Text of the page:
The Information Commissioner’s new blog post explains how Data Protection law should be seen as a guide to when and how to share information in emergencies, not an obstacle to such sharing. In health emergencies three provisions are most likely to be relevant:
Explicit Consent (GDPR Art.9(2)(a)): where an individual chooses to disclose information, such as a health condition or disability, their university or college can discuss the different ways that information could be used or shared, and let the user choose which of them should be done or allowed.
Vital Interests (GDPR Art.9(2)(c)): where there is an imminent threat to life or serious injury and the individual (for example because they are unconscious) cannot give explicit, informed, consent.
Employment and other laws (GDPR Art.9(2)(b)): allow states to legislate to either allow or require sharing of health and other sensitive data. Recital 52 gives “prevention or control of communicable diseases” as an example of such legislation; Recital 53 “monitoring and alerting purposes”. Such laws must provide “appropriate safeguards for the fundamental rights and interests of [individuals]”. Schedule 1 Part 1 of the UK Data Protection Act 2018 provides a general framework; further details may be contained in emergency legislation.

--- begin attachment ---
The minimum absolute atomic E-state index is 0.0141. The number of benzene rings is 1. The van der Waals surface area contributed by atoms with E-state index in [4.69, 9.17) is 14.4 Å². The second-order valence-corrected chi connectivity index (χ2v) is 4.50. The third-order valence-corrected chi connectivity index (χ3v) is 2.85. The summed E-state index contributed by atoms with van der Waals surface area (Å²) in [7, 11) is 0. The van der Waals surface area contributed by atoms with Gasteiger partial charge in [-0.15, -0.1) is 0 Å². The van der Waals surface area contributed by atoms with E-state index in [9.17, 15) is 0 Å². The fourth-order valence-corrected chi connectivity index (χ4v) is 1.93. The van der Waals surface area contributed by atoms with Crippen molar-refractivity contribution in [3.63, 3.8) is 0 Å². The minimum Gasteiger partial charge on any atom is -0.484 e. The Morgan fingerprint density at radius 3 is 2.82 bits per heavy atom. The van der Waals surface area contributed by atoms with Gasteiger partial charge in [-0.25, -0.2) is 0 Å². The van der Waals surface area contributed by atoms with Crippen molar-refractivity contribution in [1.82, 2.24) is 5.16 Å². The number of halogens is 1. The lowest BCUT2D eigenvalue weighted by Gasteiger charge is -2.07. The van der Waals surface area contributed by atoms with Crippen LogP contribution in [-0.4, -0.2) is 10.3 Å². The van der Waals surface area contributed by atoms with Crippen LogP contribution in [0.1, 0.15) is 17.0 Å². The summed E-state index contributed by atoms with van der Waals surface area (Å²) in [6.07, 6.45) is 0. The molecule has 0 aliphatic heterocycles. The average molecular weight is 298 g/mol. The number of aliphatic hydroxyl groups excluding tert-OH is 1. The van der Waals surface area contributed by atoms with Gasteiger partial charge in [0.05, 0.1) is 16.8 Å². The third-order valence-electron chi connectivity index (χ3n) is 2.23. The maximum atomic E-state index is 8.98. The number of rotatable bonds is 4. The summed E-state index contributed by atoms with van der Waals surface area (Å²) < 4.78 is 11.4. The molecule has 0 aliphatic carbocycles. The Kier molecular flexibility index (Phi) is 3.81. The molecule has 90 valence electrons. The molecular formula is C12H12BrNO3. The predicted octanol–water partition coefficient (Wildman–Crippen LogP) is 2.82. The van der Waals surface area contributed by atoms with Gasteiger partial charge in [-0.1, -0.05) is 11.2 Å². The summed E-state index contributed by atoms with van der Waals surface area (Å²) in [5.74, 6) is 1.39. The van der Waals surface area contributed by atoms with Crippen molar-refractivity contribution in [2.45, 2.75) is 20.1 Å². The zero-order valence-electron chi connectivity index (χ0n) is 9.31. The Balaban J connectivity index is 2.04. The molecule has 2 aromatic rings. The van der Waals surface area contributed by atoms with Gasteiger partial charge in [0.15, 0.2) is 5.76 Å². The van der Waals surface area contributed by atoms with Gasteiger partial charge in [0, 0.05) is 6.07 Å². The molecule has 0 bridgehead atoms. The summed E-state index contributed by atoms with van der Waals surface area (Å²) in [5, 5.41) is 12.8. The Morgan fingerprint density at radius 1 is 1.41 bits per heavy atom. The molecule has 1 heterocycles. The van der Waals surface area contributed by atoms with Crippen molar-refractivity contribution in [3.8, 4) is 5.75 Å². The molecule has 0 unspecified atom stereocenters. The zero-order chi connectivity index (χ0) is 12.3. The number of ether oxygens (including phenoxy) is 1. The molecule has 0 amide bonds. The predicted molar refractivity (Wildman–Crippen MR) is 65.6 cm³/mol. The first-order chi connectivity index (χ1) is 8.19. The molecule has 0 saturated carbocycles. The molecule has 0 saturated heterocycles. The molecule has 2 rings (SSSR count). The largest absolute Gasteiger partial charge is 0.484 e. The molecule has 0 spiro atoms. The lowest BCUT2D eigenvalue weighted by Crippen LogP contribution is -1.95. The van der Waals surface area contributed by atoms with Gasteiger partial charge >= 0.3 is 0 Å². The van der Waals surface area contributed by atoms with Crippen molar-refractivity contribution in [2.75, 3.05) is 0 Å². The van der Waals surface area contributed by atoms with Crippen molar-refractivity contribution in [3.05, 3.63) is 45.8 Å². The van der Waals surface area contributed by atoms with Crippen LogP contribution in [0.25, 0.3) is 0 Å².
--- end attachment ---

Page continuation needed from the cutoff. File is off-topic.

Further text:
The Information Commissioner’s Data Sharing Code of Practice includes a section on Data Sharing in an Urgent Situation or in an Emergency. This stresses that organisations should try to anticipate and plan for such emergencies, but that when an unforeseen or unplanned emergency occurs, “it might be more harmful not to share data than to [proportionately] share it”.